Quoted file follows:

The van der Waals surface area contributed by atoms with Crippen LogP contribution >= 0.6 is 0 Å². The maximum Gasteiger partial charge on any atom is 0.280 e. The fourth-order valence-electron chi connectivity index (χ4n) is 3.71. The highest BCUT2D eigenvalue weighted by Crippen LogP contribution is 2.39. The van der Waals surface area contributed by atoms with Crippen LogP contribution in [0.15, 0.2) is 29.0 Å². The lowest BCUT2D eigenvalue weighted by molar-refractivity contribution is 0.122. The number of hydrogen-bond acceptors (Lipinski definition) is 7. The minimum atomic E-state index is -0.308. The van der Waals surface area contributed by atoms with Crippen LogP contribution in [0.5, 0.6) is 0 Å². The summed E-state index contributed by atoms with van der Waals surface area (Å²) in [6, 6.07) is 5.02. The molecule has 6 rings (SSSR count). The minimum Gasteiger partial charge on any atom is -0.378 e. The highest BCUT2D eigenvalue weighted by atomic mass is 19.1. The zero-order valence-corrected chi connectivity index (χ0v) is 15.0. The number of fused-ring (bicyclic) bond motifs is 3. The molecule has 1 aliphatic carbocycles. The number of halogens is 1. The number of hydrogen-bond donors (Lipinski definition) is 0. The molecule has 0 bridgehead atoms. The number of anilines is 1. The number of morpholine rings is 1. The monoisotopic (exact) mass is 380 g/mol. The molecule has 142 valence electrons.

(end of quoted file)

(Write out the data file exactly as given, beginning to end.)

The van der Waals surface area contributed by atoms with Crippen LogP contribution >= 0.6 is 0 Å². The maximum Gasteiger partial charge on any atom is 0.280 e. The fourth-order valence-electron chi connectivity index (χ4n) is 3.71. The highest BCUT2D eigenvalue weighted by Crippen LogP contribution is 2.39. The van der Waals surface area contributed by atoms with Crippen LogP contribution in [0.15, 0.2) is 29.0 Å². The lowest BCUT2D eigenvalue weighted by molar-refractivity contribution is 0.122. The number of hydrogen-bond acceptors (Lipinski definition) is 7. The minimum atomic E-state index is -0.308. The van der Waals surface area contributed by atoms with Crippen LogP contribution in [0.5, 0.6) is 0 Å². The summed E-state index contributed by atoms with van der Waals surface area (Å²) in [6, 6.07) is 5.02. The molecule has 6 rings (SSSR count). The minimum Gasteiger partial charge on any atom is -0.378 e. The highest BCUT2D eigenvalue weighted by atomic mass is 19.1. The zero-order valence-corrected chi connectivity index (χ0v) is 15.0. The number of fused-ring (bicyclic) bond motifs is 3. The molecule has 1 aliphatic carbocycles. The number of halogens is 1. The number of hydrogen-bond donors (Lipinski definition) is 0. The molecule has 0 bridgehead atoms. The number of anilines is 1. The number of morpholine rings is 1. The monoisotopic (exact) mass is 380 g/mol. The molecule has 142 valence electrons.